I feel a wrenching sense of anger that anyone of any colour or heritage is subjected to the indignity and disrespect of racism, because I know what disrespect feels like and I know exactly how it can wither the soul. I feel a sense of searing offense that any white person (in this case, as in so many, the speaker was white) should feel comfortable speaking this way in my presence, as though somehow they expected I, as another white-skinned person, would be complicit, would understand how they feel, would of course be just like them. I am not just like them. Which is not to say I don’t have my own shit to work on – that would be just plain naïve – but I feel slapped in the face that anyone would make the assumption about me that my politics must be like theirs because my skin is like theirs. It’s akin to being presumed a liar, which never fails to feel like the highest form of insult – a direct challenge to my honour (I know, archaic term, but it works) as a thinking, feeling, political human being.

I feel fear that other anti-racist people in that setting, skin colour irrelevant, might perhaps percieve me as complicit in racism that’s displayed nearby me – I fear that judgment, I fear that those I wish to support, those with whom I stand, will misunderstand me and lump me in with those whose position I so strongly wish to distance myself from. When I see an audience applaud without seeming to have noticed such racism, I feel a sense of drowning, sinking in a sea of ignorance. It feels like… hmm… like being a queer gal at a cocktail party full of gay men, and all of a sudden realizing they’re actually not gay men, and you’re in the wrong place, and you’re in fact at a Promise Keepers’ meeting. All of a sudden the same people, the ones sitting to your left and right, the ones who held the door for you and smiled moments ago, go from comfortable community to potential (and actual) oppressors, at the drop of a hat. It’s terrifying, and lonely, and it sucks. Racism affects me.

That being said, I also felt I needed to qualify my agreement with the point my fellow panelist made. Because no matter how much I can understand that these struggles are mine as well as belonging to the people who are members of the oppressed group in question – trans people, people of colour, and many more – it would be wrong to try to lump myself in with them as though we were one and the same. We are not one and the same. I will never have to face the real, lived, everyday challenges of moving through the world and negotiating life as a trans person. I will never have to depend on the whims of a messed-up government to get surgery that would make me whole in my bodily experience of my gender, or constantly correct the pronouns people mistakenly assign to me based on a cursory examination of my physical appearance. I will never be assaulted or denied a job or housing or suffer rude and reductive stereotypes because I’m dark-skinned. These things will not happen to me, because I am white, because (for all that my gender is complex and people do make mistaken assumptions about me) I am not trans.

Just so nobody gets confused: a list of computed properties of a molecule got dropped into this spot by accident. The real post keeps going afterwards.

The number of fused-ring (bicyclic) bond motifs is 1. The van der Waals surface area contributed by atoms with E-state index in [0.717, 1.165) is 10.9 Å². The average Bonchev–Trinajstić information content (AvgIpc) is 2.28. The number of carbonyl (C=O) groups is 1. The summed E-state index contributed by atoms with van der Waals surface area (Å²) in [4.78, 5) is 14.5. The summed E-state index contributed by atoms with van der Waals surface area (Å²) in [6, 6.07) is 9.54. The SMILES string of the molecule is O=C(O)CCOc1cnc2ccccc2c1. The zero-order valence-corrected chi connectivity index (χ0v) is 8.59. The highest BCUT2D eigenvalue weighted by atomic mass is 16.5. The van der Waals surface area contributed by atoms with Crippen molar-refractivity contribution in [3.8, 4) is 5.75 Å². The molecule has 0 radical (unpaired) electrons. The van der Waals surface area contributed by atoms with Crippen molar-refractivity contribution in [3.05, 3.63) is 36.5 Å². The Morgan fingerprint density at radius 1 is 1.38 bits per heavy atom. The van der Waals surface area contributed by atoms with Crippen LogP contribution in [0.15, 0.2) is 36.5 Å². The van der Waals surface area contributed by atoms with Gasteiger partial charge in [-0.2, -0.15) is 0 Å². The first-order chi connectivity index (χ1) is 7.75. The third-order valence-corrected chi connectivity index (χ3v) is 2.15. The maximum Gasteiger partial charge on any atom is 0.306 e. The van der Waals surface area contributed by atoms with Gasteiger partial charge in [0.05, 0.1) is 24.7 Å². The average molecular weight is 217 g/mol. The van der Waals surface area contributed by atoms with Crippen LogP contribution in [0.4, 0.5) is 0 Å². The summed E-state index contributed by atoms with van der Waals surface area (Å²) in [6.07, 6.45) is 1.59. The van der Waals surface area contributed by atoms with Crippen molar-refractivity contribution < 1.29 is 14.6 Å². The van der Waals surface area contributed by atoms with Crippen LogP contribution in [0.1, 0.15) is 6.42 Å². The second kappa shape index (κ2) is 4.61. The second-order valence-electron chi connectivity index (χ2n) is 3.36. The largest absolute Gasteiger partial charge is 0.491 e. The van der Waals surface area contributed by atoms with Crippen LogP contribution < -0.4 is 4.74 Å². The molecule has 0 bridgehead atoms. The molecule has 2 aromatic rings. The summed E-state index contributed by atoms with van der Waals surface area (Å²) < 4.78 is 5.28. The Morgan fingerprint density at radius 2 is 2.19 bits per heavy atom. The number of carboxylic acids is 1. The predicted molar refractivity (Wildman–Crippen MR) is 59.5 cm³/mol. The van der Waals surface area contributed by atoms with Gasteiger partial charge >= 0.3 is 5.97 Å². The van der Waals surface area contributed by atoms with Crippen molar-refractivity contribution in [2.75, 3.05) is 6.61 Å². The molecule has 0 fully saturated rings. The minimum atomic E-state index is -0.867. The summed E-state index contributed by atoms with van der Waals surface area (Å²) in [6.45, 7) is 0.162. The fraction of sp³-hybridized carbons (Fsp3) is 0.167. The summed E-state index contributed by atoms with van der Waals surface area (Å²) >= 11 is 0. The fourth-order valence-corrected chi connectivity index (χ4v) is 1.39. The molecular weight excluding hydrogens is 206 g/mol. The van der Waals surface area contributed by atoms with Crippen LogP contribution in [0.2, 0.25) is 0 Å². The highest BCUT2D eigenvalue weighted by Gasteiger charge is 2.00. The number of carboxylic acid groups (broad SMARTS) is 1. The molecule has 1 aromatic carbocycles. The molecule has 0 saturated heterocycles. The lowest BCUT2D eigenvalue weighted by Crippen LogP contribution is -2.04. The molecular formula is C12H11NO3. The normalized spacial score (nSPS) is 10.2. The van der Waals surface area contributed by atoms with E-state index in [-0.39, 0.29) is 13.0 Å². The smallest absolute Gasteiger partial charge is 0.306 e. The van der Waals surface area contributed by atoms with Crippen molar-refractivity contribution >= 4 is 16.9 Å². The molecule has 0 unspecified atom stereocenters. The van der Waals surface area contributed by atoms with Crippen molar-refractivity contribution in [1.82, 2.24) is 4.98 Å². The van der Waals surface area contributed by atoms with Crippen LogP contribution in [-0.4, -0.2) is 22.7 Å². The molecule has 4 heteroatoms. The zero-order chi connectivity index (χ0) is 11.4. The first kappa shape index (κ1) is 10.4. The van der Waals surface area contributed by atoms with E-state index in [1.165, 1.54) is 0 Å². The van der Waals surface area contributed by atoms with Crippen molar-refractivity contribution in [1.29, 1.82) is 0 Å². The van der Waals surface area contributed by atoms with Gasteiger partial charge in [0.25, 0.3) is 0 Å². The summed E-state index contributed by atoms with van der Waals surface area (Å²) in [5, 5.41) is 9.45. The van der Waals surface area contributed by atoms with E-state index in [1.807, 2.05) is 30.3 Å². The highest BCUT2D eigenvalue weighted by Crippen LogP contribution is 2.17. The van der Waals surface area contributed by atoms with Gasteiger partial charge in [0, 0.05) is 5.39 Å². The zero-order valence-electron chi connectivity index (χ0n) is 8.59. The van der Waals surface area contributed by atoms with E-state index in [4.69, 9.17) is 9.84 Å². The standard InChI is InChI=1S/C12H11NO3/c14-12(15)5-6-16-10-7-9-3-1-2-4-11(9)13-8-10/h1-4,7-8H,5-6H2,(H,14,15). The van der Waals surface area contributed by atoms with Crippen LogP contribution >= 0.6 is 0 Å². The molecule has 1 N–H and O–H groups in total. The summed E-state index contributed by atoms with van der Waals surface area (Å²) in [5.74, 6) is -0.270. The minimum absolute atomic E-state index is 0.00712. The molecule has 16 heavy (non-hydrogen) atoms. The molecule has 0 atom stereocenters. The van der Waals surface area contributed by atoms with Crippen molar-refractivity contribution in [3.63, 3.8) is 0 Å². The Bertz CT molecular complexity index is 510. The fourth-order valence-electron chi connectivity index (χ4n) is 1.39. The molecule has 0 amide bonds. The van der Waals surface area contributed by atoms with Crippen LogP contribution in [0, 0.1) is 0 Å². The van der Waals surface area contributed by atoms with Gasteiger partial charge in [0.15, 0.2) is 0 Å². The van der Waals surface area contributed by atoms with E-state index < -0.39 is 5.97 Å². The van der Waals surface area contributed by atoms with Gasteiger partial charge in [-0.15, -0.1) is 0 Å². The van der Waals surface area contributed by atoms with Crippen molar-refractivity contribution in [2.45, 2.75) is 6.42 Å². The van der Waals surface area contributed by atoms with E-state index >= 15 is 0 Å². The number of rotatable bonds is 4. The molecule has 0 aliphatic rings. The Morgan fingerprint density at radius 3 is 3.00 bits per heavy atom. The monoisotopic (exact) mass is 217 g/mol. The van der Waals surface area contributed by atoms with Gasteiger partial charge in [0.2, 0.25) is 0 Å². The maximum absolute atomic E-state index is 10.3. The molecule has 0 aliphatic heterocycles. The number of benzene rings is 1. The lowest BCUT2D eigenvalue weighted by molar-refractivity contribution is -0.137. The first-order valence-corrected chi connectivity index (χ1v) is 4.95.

It would be disrespectful of me to appropriate trans people’s struggles, or the struggles of people of colour, as though somehow I, too, was a direct recipient of the oppression they experience. I’m not. I hold privilege that they do not, and trying to pretend that’s not true would be a disservice to all of us. To do that would be to ignore a very real power differential that sets our experiences apart. To appropriate their struggles as my own would itself be an act of oppression, the exact sort of oppression I wish to challenge.

This all brings me to sadomasochism.

No, seriously. It really does. These thoughts have been percolating for a few weeks now, and part of the reason is that I’ve been seeing parallels between my experience of being an ally and my experience of moving through the BDSM/leather scene.